If Yann sat on the front step of the 600-unit apartment complex where he lived (in a not particularly bad part of town), he would be offered crystal meth every 10 minutes. If he left the lights on after 10:00 p.m., meth buyers would ring his bell. Apparently, this is ordinary life in Phoenix, which stands at the forefront of America's fastest-growing drug habit. Every day a meth lab is busted or burns in the metropolitan area, so often that the TV news doesn't report such incidents unless a child is trapped in the blaze or suffocates from the toxic fumes of the speed-making process (which itself happens every few days).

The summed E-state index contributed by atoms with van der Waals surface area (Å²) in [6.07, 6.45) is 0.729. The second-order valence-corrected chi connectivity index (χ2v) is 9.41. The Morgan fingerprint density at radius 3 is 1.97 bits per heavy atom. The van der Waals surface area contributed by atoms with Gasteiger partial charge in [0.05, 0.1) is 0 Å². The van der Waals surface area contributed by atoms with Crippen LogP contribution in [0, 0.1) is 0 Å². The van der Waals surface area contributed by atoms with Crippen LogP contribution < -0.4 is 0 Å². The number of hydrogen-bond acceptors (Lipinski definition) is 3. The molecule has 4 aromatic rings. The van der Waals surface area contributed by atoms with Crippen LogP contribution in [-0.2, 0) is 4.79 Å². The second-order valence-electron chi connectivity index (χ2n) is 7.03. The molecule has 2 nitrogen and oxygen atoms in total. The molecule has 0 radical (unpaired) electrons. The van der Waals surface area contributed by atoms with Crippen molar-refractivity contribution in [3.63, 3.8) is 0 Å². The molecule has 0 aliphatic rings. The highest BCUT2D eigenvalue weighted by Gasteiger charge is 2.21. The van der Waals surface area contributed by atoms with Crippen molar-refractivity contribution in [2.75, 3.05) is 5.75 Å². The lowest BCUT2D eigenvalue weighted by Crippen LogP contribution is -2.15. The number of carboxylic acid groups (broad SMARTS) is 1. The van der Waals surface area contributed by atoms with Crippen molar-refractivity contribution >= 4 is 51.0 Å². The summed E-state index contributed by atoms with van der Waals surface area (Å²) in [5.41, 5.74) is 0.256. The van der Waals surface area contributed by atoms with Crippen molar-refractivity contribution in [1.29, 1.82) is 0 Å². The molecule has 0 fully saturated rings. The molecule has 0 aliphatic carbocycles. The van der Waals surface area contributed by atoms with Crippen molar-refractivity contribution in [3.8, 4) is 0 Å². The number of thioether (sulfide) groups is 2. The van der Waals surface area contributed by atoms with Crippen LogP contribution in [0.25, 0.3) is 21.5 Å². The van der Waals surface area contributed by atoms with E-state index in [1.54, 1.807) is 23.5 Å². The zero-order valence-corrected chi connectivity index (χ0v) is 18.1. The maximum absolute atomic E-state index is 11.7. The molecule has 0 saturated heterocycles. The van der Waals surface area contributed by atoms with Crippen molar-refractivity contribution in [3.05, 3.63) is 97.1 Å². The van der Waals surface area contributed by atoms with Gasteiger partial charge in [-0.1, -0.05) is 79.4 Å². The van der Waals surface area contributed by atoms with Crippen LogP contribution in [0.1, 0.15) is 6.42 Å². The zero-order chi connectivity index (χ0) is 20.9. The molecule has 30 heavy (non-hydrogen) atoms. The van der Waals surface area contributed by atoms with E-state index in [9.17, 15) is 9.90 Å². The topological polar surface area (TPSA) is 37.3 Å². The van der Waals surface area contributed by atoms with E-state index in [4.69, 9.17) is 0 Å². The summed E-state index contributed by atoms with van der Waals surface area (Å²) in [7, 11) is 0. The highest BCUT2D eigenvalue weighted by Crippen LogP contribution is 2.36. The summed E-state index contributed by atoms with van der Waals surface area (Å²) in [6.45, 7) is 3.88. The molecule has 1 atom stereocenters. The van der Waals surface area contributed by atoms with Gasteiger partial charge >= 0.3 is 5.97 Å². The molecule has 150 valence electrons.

Rebecca Solnit has written eloquently of the way a sudden catastrophe -- an earthquake, hurricane, or tornado -- can dissolve social divisions and cause a community to cohere, bringing out the best in its citizenry. Drought and heat waves are different. You don’t know that they have taken hold until you are already in them, and you never know when they will end. The unpleasantness eats away at you. It corrodes your state of mind. You have lots of time to meditate on the deficiencies of your neighbors, which loom larger the longer the crisis goes on.
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